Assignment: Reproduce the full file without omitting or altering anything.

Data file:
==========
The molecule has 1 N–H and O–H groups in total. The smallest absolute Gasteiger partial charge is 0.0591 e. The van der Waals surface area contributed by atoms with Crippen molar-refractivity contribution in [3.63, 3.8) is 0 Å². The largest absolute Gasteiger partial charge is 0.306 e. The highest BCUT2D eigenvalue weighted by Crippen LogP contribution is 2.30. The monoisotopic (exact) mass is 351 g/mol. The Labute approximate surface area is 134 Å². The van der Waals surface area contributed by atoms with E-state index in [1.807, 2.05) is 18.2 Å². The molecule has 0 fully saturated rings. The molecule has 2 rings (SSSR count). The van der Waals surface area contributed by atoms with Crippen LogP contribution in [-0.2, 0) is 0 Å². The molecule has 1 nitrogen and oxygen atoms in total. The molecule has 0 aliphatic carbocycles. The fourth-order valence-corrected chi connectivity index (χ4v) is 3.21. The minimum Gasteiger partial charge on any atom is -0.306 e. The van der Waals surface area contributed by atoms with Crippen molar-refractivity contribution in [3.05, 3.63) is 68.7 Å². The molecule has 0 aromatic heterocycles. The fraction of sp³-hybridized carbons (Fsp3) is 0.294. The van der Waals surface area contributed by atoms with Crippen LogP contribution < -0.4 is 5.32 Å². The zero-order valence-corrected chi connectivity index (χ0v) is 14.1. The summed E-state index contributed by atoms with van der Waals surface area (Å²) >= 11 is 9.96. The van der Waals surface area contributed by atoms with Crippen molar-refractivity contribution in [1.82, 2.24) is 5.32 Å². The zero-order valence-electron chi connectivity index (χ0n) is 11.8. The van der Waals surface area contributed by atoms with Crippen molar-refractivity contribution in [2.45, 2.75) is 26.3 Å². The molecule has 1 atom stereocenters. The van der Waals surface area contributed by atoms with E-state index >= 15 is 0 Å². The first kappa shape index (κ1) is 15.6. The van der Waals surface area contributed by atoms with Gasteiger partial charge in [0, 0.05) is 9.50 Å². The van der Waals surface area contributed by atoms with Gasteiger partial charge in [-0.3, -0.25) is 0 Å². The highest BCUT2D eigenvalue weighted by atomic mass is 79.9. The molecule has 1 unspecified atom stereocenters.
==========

The molecule has 1 N–H and O–H groups in total. The smallest absolute Gasteiger partial charge is 0.0591 e. The van der Waals surface area contributed by atoms with Crippen molar-refractivity contribution in [3.63, 3.8) is 0 Å². The largest absolute Gasteiger partial charge is 0.306 e. The highest BCUT2D eigenvalue weighted by Crippen LogP contribution is 2.30. The monoisotopic (exact) mass is 351 g/mol. The Labute approximate surface area is 134 Å². The van der Waals surface area contributed by atoms with E-state index in [1.807, 2.05) is 18.2 Å². The molecule has 0 fully saturated rings. The molecule has 2 rings (SSSR count). The van der Waals surface area contributed by atoms with Crippen LogP contribution in [-0.2, 0) is 0 Å². The molecule has 1 nitrogen and oxygen atoms in total. The molecule has 0 aliphatic carbocycles. The fourth-order valence-corrected chi connectivity index (χ4v) is 3.21. The minimum Gasteiger partial charge on any atom is -0.306 e. The van der Waals surface area contributed by atoms with Crippen molar-refractivity contribution in [3.05, 3.63) is 68.7 Å². The molecule has 0 aromatic heterocycles. The fraction of sp³-hybridized carbons (Fsp3) is 0.294. The van der Waals surface area contributed by atoms with Crippen LogP contribution < -0.4 is 5.32 Å². The zero-order valence-corrected chi connectivity index (χ0v) is 14.1. The summed E-state index contributed by atoms with van der Waals surface area (Å²) >= 11 is 9.96. The van der Waals surface area contributed by atoms with Crippen molar-refractivity contribution in [1.82, 2.24) is 5.32 Å². The zero-order valence-electron chi connectivity index (χ0n) is 11.8. The van der Waals surface area contributed by atoms with Crippen molar-refractivity contribution in [2.45, 2.75) is 26.3 Å². The molecule has 1 atom stereocenters. The van der Waals surface area contributed by atoms with E-state index >= 15 is 0 Å². The first kappa shape index (κ1) is 15.6. The van der Waals surface area contributed by atoms with Gasteiger partial charge in [0, 0.05) is 9.50 Å². The van der Waals surface area contributed by atoms with Gasteiger partial charge in [-0.3, -0.25) is 0 Å². The highest BCUT2D eigenvalue weighted by atomic mass is 79.9. The molecule has 1 unspecified atom stereocenters.